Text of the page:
My routine changed a bit on Saturday, as I have weekends off. I had to go to the Laundromat to wash the towels and Sealys special blankets. I left Renny, Sealy and Lucky in my bedroom. They tend to escape from my room, and I knew I also had to put the boys up. They ran into Laura’s bedroom. Cats have a way of knowing when you’re trying to catch them. I surprised them when I shut the door. So Sammy, Jasper, Lola and Cassie stayed in Lauras room for the two hours I was gone.

When I arrived back home, I had the whole scooping, feeding, watering routine to do all over again.

In the midst of all this, we have Sheela back with us. She was adopted out with her sister Shirley last year. Her mommy has her daughter living with her at this time and Sheela doesn’t like toddlers and small dogs. Sheela had taken to hiding so we offered to take her back until the situation gets more under control.

I think I finally know what “change in lifestyle” means. I used to see that as a reason people surrender their cats and never had a clue what it meant. It’s definitely a change in lifestyle when your grown daughter moves back into your house bringing her two toddlers and several small barking dogs. Shirley doesn’t seem to mind the excitement, but Sheela was terrified. She was shaking from head to toe the first day she was back with us.

Sheela has her own set of criteria we have to meet. For one thing, we couldn’t get her to eat the first few days back with us. Laura had to syringe feed her the KMC formula. It’s dangerous for a cat to go several days with no food or liquid, and the KMC has saved several of our cats now. On the third day, Sheela began to eat canned food when left alone in Laura’s bedroom. Sheela finally ventured out into the living room on the fourth day back. By day five she was following us from room to room.She was with us several months last year before she was adopted out and we’d like to believe she’s remembering all of her old friends here. Sheela has also decided she likes the idea of napping in a big pot under the kitchen sink. It’s dark and quiet and cats love big pots to sleep in.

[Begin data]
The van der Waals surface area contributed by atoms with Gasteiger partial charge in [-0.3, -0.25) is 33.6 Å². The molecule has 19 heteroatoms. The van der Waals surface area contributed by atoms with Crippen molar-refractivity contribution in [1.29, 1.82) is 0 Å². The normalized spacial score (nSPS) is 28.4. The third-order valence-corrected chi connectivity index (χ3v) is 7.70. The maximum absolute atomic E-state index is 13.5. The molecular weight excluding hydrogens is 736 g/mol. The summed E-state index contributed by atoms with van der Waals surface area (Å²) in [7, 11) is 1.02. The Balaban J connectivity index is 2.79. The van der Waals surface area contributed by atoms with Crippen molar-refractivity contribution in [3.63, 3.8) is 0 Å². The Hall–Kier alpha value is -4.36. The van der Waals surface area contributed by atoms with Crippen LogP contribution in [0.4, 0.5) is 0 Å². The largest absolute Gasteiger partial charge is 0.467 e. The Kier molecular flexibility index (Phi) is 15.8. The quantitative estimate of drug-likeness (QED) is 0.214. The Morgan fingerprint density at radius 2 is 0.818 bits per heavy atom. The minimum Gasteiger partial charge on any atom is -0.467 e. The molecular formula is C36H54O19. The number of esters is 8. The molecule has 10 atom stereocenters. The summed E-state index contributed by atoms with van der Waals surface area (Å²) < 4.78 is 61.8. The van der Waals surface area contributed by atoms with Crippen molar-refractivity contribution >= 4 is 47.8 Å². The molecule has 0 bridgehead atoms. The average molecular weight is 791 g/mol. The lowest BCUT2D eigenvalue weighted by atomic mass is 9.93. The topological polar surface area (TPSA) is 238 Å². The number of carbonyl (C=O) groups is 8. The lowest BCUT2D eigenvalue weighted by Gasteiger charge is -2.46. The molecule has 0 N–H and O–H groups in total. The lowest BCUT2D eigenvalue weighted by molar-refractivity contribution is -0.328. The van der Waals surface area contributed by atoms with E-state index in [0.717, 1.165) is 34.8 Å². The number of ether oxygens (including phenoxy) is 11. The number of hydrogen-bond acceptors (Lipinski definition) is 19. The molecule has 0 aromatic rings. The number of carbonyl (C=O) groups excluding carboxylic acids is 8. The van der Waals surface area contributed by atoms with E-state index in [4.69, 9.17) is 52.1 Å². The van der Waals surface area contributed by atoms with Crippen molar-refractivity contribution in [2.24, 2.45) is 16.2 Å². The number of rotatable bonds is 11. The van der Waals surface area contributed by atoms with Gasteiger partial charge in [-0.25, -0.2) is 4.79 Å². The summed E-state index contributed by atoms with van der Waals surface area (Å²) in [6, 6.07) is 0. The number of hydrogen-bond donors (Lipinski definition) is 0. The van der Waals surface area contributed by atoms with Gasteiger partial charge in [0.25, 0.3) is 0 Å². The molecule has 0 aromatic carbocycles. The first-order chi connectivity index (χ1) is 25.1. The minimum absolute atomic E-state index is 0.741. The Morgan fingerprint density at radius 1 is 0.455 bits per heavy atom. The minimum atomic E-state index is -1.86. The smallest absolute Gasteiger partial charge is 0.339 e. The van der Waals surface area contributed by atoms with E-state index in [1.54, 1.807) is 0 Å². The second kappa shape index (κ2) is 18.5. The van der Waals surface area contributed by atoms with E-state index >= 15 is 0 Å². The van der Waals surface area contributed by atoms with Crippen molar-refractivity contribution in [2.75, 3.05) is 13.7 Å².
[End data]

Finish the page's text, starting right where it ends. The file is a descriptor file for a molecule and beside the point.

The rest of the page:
This worked well until Laura left me alone with a house full of cats. Sheela would have to be retrieved from under the kitchen sink every night when I came home from work. This usually involved me getting on my hands and knees several times while trying to catch her before she went behind the kitchen drawers while holding a flashlight in my mouth to see her. Some of the other cats live in Laura’s bedroom. So Cassie, Lola and Coral had to be run into the living room to allow Sheela the privacy she insists on while eating. All of this while hoping Mandy (sister to Jasper and Sammy) doesn’t run into the room to steal her food.

Mandy is our sneaky cat. She waits at doors waiting to run into or out of rooms. I’ve had to put down one cat being moved to catch Mandy and get her back in the living room. I’ve also had to keep a close watch on Gizzy when I enter and exit. She’s our escape artist. Her first outside adventure left her outside for three days. Her last was an overnight outing, and she was asleep in the back seat of my car the next morning. With all of the deer hunters and gun happy people in the neighborhood, we’re afraid to let Gizzy out without her jacket and leash.

Sealy appears amused at what I’ve gone through this week. As long as I feed him in his cage, he’s a happy cat. He lays next to me or in my lap on the couch. Then he goes to bed with me for the night. I’ll be carrying Sealy in one arm and Cujo in the other. Cujo has to have playtime with Renny, so I don’t get to go to sleep right away. They chase each other under and over the bed until they get tired.

I wake up every day on my back with Sealy laying on top of me. STARING at me. It’s a bit unnerving until you get used to it. Sometimes I wonder whether Sealy ever sleeps. He does sleep curled up on my pillow next to my head. I’m just not sure for how long. He and Renny and Lucky share the wet food in the feeding cage.


Laura had a good visit with her dad’s family, and I had some good alone time with the cats. I wanted to do this story because a lot of people think we have perfect cats who rarely get into trouble. I wanted to tell everyone we have a few troublemakers, just like most people who care for several cats. While we don’t know why certain cats don’t like each other, we’ve learned to handle the situation so no one gets hurt and each cat gets a good amount of attention paid to it. It’s interesting sitting on the couch surrounded by cats. Especially at mealtime. Furby, I forgive you for biting my finger. It was my fault for not getting it out of the way while you were eating your treat.

I’d like to close by saying I’d never tackle caring for this many cats without Laura. She’s the one that holds this family together while I work.

Did any of you take your cats with you for the holiday? Any interesting stories?